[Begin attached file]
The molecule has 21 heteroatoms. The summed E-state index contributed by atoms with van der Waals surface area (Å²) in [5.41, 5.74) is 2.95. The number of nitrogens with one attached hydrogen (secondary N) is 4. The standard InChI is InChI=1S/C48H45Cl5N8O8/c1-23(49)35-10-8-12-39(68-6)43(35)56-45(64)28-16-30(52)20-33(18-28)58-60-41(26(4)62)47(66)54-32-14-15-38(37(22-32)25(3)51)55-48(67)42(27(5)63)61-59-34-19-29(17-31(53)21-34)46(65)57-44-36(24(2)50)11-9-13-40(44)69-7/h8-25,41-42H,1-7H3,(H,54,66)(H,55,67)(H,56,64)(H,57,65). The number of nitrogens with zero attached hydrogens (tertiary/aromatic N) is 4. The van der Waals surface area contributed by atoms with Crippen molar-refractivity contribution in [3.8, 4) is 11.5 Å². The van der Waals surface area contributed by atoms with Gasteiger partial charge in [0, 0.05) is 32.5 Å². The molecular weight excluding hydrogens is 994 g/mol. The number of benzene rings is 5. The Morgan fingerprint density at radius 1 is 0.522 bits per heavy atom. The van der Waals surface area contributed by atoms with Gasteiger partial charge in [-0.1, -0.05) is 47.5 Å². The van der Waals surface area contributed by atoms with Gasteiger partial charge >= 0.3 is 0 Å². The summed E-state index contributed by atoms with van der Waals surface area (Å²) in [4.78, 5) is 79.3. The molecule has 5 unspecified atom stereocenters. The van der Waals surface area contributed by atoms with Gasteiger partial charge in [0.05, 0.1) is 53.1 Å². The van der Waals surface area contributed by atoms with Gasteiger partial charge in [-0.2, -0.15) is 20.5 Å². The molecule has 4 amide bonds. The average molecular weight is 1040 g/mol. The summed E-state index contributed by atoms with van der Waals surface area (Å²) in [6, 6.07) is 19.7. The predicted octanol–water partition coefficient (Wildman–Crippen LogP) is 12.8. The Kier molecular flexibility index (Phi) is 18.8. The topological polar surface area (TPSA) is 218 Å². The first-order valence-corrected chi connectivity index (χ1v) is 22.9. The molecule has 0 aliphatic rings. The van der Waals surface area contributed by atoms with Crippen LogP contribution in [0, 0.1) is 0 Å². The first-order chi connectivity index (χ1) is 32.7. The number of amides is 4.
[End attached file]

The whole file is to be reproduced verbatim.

The molecule has 21 heteroatoms. The summed E-state index contributed by atoms with van der Waals surface area (Å²) in [5.41, 5.74) is 2.95. The number of nitrogens with one attached hydrogen (secondary N) is 4. The standard InChI is InChI=1S/C48H45Cl5N8O8/c1-23(49)35-10-8-12-39(68-6)43(35)56-45(64)28-16-30(52)20-33(18-28)58-60-41(26(4)62)47(66)54-32-14-15-38(37(22-32)25(3)51)55-48(67)42(27(5)63)61-59-34-19-29(17-31(53)21-34)46(65)57-44-36(24(2)50)11-9-13-40(44)69-7/h8-25,41-42H,1-7H3,(H,54,66)(H,55,67)(H,56,64)(H,57,65). The number of nitrogens with zero attached hydrogens (tertiary/aromatic N) is 4. The van der Waals surface area contributed by atoms with Crippen molar-refractivity contribution in [3.8, 4) is 11.5 Å². The van der Waals surface area contributed by atoms with Gasteiger partial charge in [0, 0.05) is 32.5 Å². The molecular weight excluding hydrogens is 994 g/mol. The number of benzene rings is 5. The Morgan fingerprint density at radius 1 is 0.522 bits per heavy atom. The van der Waals surface area contributed by atoms with Gasteiger partial charge in [-0.1, -0.05) is 47.5 Å². The van der Waals surface area contributed by atoms with Gasteiger partial charge >= 0.3 is 0 Å². The summed E-state index contributed by atoms with van der Waals surface area (Å²) in [4.78, 5) is 79.3. The molecule has 5 unspecified atom stereocenters. The van der Waals surface area contributed by atoms with Gasteiger partial charge in [0.05, 0.1) is 53.1 Å². The van der Waals surface area contributed by atoms with Gasteiger partial charge in [-0.2, -0.15) is 20.5 Å². The molecule has 4 amide bonds. The average molecular weight is 1040 g/mol. The summed E-state index contributed by atoms with van der Waals surface area (Å²) in [6, 6.07) is 19.7. The predicted octanol–water partition coefficient (Wildman–Crippen LogP) is 12.8. The Kier molecular flexibility index (Phi) is 18.8. The topological polar surface area (TPSA) is 218 Å². The first-order valence-corrected chi connectivity index (χ1v) is 22.9. The molecule has 0 aliphatic rings. The van der Waals surface area contributed by atoms with Crippen LogP contribution in [0, 0.1) is 0 Å². The first-order chi connectivity index (χ1) is 32.7. The number of amides is 4.